Standing Up to a Bully

September 7, 2008 | Author: Mike Dreiblatt | Views: 1173 | Comments: 0

Standing Up to a Bully 
Use This Article in Your School Newsletter!
About the Authors
Steve Breakstoneand
 Michael Dreiblatt,
 co-founders of Balance Educational Services, specialize in bullying and violence prevention, behavior management and effective communication styles. They have led hundreds of workshops, seminars and other interactive sessions, reaching tens of thousands of educators, parents and students. They use a dynamic, humorous and engaging style to role-play serious realities, such as being bullied, being the subject of rumors and being shunned by cliques. Providing concrete solutions to bullying, Steve and Mike empower the audience to eliminate bullying in their towns, schools and homes.
Our Services
Balance Educational Services provides
  staff development and student & community presentations  
that are informative, interactive and emphasize practical and easy-to-use strategies to end bullying at your school. 
 
Educational 
Fun
Interactive
 
Find Out More
Contact Us
info@BalanceEducationalServces.com
 
Toll Free:  866-768-4803 
136 Clover Lane
Manchester Center, Vermont
05255
 
 
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Greetings! 
 
In the flurry of activity of the new school year, it is important to remember that your school newsletter is a valuable tool for  engaging parents as partners in setting a safe, welcoming school environment.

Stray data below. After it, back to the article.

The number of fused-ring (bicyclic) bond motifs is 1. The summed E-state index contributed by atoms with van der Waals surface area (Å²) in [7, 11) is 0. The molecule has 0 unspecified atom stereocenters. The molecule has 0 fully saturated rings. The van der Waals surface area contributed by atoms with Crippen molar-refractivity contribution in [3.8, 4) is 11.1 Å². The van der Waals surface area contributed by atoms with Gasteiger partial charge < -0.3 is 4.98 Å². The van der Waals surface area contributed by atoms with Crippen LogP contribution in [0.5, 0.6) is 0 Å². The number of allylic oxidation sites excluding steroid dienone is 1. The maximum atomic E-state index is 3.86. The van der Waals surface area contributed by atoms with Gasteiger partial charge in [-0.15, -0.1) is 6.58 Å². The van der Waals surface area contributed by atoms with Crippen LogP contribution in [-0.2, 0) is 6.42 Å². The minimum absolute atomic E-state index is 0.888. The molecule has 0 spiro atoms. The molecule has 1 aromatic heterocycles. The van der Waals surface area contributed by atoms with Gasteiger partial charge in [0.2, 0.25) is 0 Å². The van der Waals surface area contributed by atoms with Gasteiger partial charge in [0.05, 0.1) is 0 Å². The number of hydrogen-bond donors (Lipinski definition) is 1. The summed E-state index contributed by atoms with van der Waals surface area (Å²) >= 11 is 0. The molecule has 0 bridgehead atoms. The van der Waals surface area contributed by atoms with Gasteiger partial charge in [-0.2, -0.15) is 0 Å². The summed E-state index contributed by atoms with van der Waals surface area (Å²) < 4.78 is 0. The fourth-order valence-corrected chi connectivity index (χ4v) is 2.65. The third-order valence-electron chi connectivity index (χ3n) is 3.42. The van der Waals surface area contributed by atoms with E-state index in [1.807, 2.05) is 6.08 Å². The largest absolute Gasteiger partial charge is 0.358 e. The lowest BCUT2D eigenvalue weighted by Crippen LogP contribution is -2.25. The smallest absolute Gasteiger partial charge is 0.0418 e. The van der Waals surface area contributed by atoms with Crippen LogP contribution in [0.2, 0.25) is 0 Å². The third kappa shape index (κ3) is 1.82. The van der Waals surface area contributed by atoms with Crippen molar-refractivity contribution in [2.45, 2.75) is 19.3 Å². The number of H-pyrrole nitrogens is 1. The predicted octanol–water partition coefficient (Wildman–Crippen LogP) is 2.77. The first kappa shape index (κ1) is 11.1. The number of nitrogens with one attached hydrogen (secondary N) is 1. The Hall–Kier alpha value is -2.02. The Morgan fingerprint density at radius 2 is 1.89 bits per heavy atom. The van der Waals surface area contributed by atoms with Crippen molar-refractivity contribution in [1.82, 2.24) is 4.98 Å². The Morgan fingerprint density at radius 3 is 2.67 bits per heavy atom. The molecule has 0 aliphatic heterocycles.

The following article teaches parents how they can help their child stand up to a bully.  Feel free to print it in your newsletter; kindly credit Balance Educational Services.
 
Best wishes for a great school year!
Steve Breakstone and Michael Dreiblatt
Article for Your School Newsletter
If your child is verbally bullied, teach him or her how to respond effectively.  Discuss the following strategies with your child.  Practicing the strategies with you or another trusted adult will help develop the confidence to end the bullying. If the bullying is happening at school, speak to your child's classroom teacher or advisor so they can help.
  1. Make eye contact.
  2. Express confident body language; head up, back straight, arms down in front or on the side of the body and feet at shoulder width.  No fidgeting!
  3. Speak clearly - a steady tone, not too loud, too soft, whiny or sarcastic.  
  4. Make short statements such as, "Stop!" or "Cut it out!"
  5. Then turn and walk away.

Go to a Trusted Adult 
When other strategies fail, or there is immediate danger, tell your child to go to a trusted adult.  This is not tattling; this is requesting assistance with a serious problem.

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